Thousands of new epidemiological studies are conducted every year and their results can have a profound impact on how we live our lives. Decisions regarding the food you eat, how much you exercise, where you live and what treatment you will follow if you get sick are made based on data from such studies. This specialization aims to equip you with the skills that will allow you to correctly interpret epidemiological research, consider its limitations, and design your own studies.
The first course of the specialisation, Measuring Disease in Epidemiology, looks into the main measures used in epidemiology and how these can inform decisions around public health policy, screening and prevention.
The second course, Study Designs in Epidemiology, provides an overview of the most common study designs, their strengths and limitations.
The third course, Validity and Bias in Epidemiology, builds on the fundamental concepts taught in the previous courses to discuss bias and confounding and how they might affect study results. It also provides the essential skills to prevent and control bias and confounding and critically think about causality.
At the end of this specialization you will have gained the essential skills to design and critique epidemiological research and you will be able to pursue more advanced courses in epidemiology. Although this specialization is part of the GMPH programme, it can be taken independently of the GMPH.
Calculate and interpret appropriate measures in order to describe disease frequency, association and attributable risk for given scenarios.
Calculate sensitivity, specificity, positive and negative predictive values, in order to interpret these values in the context of screening.
Compare and contrast different epidemiological study designs in order to describe their strengths and weaknesses.
Identify different types of biases that may occur in epidemiological studies, in order to apply strategies to reduce such biases.
Measuring Disease in Epidemiology
Epidemiological research is ubiquitous. Even if you don’t realise it, you come across epidemiological studies and the impact of their findings every single day. You have probably heard that obesity is increasing in high income countries or that malaria is killing millions of people in low income countries. It is common knowledge that smoking causes cancer and that physical activity is protective against heart disease. These facts may seem obvious today, but it took decades of epidemiological research to produce the necessary evidence. In this course, you will learn the fundamental tools of epidemiology which are essential to conduct such studies, starting with the measures used to describe the frequency of a disease or health-related condition. You will also learn how to quantify the strength of an association and discuss the distinction between association and causation. In the second half of the course, you will use this knowledge to describe different strategies for prevention, identify strengths and weaknesses of diagnostic tests and consider when a screening programme is appropriate.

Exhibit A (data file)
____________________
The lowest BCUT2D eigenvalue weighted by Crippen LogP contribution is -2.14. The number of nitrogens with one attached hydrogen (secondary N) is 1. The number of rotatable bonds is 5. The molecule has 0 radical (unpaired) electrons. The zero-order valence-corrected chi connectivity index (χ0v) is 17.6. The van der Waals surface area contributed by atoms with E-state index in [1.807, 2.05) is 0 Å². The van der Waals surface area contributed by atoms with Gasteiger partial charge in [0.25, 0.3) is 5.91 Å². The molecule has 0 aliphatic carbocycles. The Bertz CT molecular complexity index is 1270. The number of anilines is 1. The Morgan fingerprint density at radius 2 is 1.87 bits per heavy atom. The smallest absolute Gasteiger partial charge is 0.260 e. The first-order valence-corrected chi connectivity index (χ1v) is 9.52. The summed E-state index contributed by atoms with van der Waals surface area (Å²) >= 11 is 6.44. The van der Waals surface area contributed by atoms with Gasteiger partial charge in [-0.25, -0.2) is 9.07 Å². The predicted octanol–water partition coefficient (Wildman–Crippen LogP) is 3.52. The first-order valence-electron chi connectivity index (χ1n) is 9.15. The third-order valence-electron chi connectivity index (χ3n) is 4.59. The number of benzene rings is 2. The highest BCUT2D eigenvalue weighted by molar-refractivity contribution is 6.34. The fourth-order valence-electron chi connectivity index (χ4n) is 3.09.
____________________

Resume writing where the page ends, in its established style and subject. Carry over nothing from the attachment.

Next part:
Study Designs in Epidemiology
Choosing an appropriate study design is a critical decision that can largely determine whether your study will successfully answer your research question. A quick look at the contents page of a biomedical journal or even at the health news section of a news website is enough to tell you that there are many different ways to conduct epidemiological research. In this course, you will learn about the main epidemiological study designs, including cross-sectional and ecological studies, case-control and cohort studies, as well as the more complex nested case-control and case-cohort designs. The final module is dedicated to randomised controlled trials, which is often considered the optimal study design, especially in clinical research. You will also develop the skills to identify strengths and limitations of the various study designs. By the end of this course, you will be able to choose the most suitable study design considering the research question, the available time, and resources.
Validity and Bias in Epidemiology
Epidemiological studies can provide valuable insights about the frequency of a disease, its potential causes and the effectiveness of available treatments. Selecting an appropriate study design can take you a long way when trying to answer such a question. However, this is by no means enough. A study can yield biased results for many different reasons. This course offers an introduction to some of these factors and provides guidance on how to deal with bias in epidemiological research. In this course you will learn about the main types of bias and what effect they might have on your study findings. You will then focus on the concept of confounding and you will explore various methods to identify and control for confounding in different study designs. In the last module of this course we will discuss the phenomenon of effect modification, which is key to understanding and interpreting study results. We will finish the course with a broader discussion of causality in epidemiology and we will highlight how you can utilise all the tools that you have learnt to decide whether your findings indicate a true association and if this can be considered causal.
No prior epidemiological knowledge is required, but you will be expected to perform simple mathematical calculations.